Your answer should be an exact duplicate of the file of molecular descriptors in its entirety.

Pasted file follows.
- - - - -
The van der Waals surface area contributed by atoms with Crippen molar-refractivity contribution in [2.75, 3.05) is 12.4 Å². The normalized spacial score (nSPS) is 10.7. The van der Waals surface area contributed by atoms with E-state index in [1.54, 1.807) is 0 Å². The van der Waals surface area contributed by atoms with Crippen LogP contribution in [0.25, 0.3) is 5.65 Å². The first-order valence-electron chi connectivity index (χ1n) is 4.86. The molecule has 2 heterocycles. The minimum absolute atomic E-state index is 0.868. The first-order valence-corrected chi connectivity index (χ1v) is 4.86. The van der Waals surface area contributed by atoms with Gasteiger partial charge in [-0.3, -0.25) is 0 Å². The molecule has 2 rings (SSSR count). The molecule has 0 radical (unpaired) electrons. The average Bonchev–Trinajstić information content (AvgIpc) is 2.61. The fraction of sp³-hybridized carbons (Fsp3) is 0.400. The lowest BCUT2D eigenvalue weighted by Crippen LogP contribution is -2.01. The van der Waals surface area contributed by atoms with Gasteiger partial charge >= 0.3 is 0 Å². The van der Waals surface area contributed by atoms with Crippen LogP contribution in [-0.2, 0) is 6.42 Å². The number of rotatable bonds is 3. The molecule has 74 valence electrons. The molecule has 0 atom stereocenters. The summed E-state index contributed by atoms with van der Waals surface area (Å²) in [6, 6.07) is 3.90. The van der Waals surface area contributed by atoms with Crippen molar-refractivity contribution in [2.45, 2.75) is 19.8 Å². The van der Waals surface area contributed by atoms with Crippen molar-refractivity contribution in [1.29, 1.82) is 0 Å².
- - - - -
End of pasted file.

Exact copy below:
The van der Waals surface area contributed by atoms with Crippen molar-refractivity contribution in [2.75, 3.05) is 12.4 Å². The normalized spacial score (nSPS) is 10.7. The van der Waals surface area contributed by atoms with E-state index in [1.54, 1.807) is 0 Å². The van der Waals surface area contributed by atoms with Crippen LogP contribution in [0.25, 0.3) is 5.65 Å². The first-order valence-electron chi connectivity index (χ1n) is 4.86. The molecule has 2 heterocycles. The minimum absolute atomic E-state index is 0.868. The first-order valence-corrected chi connectivity index (χ1v) is 4.86. The van der Waals surface area contributed by atoms with Gasteiger partial charge in [-0.3, -0.25) is 0 Å². The molecule has 2 rings (SSSR count). The molecule has 0 radical (unpaired) electrons. The average Bonchev–Trinajstić information content (AvgIpc) is 2.61. The fraction of sp³-hybridized carbons (Fsp3) is 0.400. The lowest BCUT2D eigenvalue weighted by Crippen LogP contribution is -2.01. The van der Waals surface area contributed by atoms with Gasteiger partial charge >= 0.3 is 0 Å². The van der Waals surface area contributed by atoms with Crippen LogP contribution in [-0.2, 0) is 6.42 Å². The number of rotatable bonds is 3. The molecule has 74 valence electrons. The molecule has 0 atom stereocenters. The summed E-state index contributed by atoms with van der Waals surface area (Å²) in [6, 6.07) is 3.90. The van der Waals surface area contributed by atoms with Crippen molar-refractivity contribution in [2.45, 2.75) is 19.8 Å². The van der Waals surface area contributed by atoms with Crippen molar-refractivity contribution in [1.29, 1.82) is 0 Å².